The other tragedy, more precisely heroic tragedy, received a similar treatment. Delarivier Manley’s The Royal Mischief (1696) was directed by Kate Handford, whose aim to ‘put out the good, the bad, and the sexy’ succeeded. As with the first play of the series, The Beau Defeated, the characters are here introduced with care to the audience at the very beginning, following Fidelis Morgan’s edition. In the role of Homais, played originally by Elizabeth Barry, was the perfect Gemma Clough, embodying the licentiousness of this production. Possibly the sexiest of all six plays, its actors (very much at ease with the staged reading more than others) delightfully enticed with their accentuated passions. The inevitable destiny for the mischiefs committed by such lascivious characters is the ultimate punishment: death. Homais, confined in the Castle of Phasia by her impotent husband, the Prince of Libardian, falls in love with Levan Dadian, nephew of her husband, and married. The enthralling beauty of Homais is further accentuated by her servant Acmat, a eunuch, wonderfully played by Georgie Jones, whose presence informs the audience of Homais’ suitors and of her desires. The complexity of Homais, a beautiful character constantly rebelling against factual and verbal imprisonments of her femininity, was sometimes not acknowledged. Homais’ poignant death reveals her as the unrepentant heroine who hopes that ‘there feast at large what we but tasted here’. But while her husband stabs her, he elicits laughter from the audience – as do the other tragic deaths of the story. Partly a consequence of the affected acting style, more appropriate to a comedy, this is a very important aspect worth investigating before the full productions next year.
She Ventures and He Wins (1695) was ‘A woman’s treat’, as the prologue tells us (even if not performed on this occasion). This play was written by the pseudonymous “Ariadne”. Out of the six plays chosen for the festival, She Ventures and He Wins is probably the riskiest one, because of its extremely weak, as well as familiar, plot. The protagonist is Charlotte, a rich heiress, determined to find a husband attracted by her mind, rather than her money. Marnie Nash, director of this play, wanted ‘Charlotte’s attitude to marry for love’ to be as clear as possible; it is indeed a pleasure to follow Charlotte in her journey of cross-dressing and tricks to test the love of Lovewell, the man she chooses as husband. Lovewell stays enamoured of Charlotte and of his idea of her persona even when he is tested in multiple ways, making them both winners for her ventures. It is the wit of Charlotte which makes up for an otherwise dull and slow play. The story quite easily explores the limitations imposed upon the female gender and their efforts to overcome these. For this reason, She Ventures and He Wins is thought to have been unsuccessful in its time, but it is worth putting on stage today precisely because of this.
Finally, the wit of memorable female characters was mesmerizing in the best-received play of the Festival, The Feigned Courtesans by Aphra Behn. Produced for the stage of the Duke’s Theatre in 1679, it was also the earliest of the six plays for The Rose Unfolds. In the hands of Jenny Eastop, the play took on irresistible life and movement in the limited space of the Rose Playhouse. On the second of the two performances, acts three and four were cut, due to time restrictions of the venue. With The Feigned Courtesans, we see Restoration drama at its peak. First of all, the atmosphere recreated by actors and characters was in keeping with the original intentions of Restoration playwrights: jokes and disguises worked, and the interaction with the audience was playful and effective. One example was the attention many men in audience gave to Cornelia and Marcella, as they charmingly exposed their plans. Marcella and Cornelia are the feigned courtesans, with the fake names of Euphemia and Silvianetta, enjoying what would be deemed as immoral on the stage a few years later: dissembling. While in Rome to escape a disappointing destiny of arranged marriage or nunnery, they encounter Fillamour and Galliard, their respective lovers in London. In a surprisingly successful reproduction of the famous night scene, Marcella dresses up as a page to help Fillamour avoid the encounter with Octavio, originally betrothed to her. The Feigned Courtesans is a play of intrigues, beautifully displaying the life of Restoration London, even if set in Rome, with its culture of parks, and witty women attempting to affirm independence of thought. When the night has passed and the characters meet and understand the events, the play closes with a happy ending for both couples. Sophie Greenham’s performance deserves a separate mention for outshining the marvellous cast with a perfect Sir Signal Buffoon, an irresistible fool.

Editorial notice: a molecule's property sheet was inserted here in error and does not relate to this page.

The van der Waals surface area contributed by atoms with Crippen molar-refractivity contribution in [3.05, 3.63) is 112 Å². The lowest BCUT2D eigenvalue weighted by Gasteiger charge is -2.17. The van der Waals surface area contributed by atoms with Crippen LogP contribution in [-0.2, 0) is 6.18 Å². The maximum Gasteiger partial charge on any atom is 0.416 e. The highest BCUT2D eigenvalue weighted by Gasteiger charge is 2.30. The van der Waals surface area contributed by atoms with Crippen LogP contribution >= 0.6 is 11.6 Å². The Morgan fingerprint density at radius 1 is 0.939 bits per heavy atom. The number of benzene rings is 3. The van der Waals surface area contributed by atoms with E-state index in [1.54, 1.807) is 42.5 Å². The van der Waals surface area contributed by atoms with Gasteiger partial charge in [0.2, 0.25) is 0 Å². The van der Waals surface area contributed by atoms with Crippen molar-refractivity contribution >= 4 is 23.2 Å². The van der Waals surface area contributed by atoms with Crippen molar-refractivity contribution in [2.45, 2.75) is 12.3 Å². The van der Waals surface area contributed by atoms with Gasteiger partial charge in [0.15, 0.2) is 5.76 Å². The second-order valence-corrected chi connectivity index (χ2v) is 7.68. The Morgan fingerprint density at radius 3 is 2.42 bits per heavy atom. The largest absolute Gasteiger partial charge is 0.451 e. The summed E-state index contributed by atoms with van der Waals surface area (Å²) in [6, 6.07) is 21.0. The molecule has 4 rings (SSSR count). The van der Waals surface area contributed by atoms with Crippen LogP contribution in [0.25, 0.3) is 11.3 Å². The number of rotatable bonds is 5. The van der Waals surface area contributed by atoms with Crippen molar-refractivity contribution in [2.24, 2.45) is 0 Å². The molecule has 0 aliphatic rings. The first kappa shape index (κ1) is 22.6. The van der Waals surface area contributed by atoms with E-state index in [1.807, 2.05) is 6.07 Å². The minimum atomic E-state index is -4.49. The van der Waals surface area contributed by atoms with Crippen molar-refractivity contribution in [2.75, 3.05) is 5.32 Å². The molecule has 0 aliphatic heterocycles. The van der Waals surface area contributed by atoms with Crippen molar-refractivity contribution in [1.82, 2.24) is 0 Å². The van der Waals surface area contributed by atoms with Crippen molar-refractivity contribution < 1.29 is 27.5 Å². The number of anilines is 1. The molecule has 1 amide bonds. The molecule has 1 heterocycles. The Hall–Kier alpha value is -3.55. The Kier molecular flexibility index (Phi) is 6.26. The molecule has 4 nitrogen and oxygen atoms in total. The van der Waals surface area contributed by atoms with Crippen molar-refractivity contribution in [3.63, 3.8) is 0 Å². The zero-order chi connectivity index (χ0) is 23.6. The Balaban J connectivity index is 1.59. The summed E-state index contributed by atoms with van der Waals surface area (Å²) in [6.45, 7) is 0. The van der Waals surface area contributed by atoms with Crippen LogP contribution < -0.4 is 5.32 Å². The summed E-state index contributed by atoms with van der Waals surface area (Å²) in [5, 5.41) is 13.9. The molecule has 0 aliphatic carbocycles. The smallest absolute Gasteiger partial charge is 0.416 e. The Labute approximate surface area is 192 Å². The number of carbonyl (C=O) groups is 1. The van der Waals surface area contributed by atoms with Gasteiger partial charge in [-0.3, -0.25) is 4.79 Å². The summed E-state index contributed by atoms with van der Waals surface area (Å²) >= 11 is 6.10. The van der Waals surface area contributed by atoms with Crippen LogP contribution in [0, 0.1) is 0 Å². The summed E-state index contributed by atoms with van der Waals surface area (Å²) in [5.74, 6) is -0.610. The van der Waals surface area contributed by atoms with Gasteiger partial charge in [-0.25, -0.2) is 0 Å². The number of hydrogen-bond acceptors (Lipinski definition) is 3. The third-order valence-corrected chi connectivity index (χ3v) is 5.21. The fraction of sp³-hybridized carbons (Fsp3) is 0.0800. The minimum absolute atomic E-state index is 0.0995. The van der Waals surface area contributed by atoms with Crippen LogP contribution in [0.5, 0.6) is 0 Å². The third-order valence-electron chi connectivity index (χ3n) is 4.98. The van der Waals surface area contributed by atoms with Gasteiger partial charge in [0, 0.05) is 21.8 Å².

The Rose Unfolds – Salon Season chose the perfect structure for the audience to grow familiar with Restoration drama and to develop a decent understanding of its theatricality play after play over the course of twelve days. It had the merit to unearth not only women-authored plays, but specifically less famous ones – differently from bigger theatres which typically rely on more familiar texts. The Rose Unfolds was a daring experiment, and a successful one. The act of putting on stage six Restoration plays in such a well-known but small theatre was ambitious, but it certainly paid off. Audiences had the opportunity to familiarise themselves with lesser-known texts, and to witness the wonderful talent of so many young female actors and directors. In this sense, Pepe Pryke and his collaborators managed to reproduce and recreate the original atmosphere of post-Restoration theatres, bringing a gust of much needed fresh air on the theatrical scene of London. It will be a wonderful experience to watch these plays as full productions for the International Women’s Day and Women of the World Festival on London’s South Bank in 2017. It is reassuring that such productions will benefit from a more in-depth consideration of the different genres and that music, understandably cut from the scripts for the festival, will be restored.
 Maximilian Novak finds the ‘feminist reversal of sexual orders’ the reason for the unfortunate staging of the play. (“The Closing of Lincoln’s Inn Fields Theatre in 1695”, Restoration and Eighteenth-Century Theatre Research 14 : 51-52 (p.51).
The Rose Unfolds season was held at the Rose Playhouse, London, from 6th to 18th September 2016. The productions will be staged again to coincide with International Women’s Day in 2017.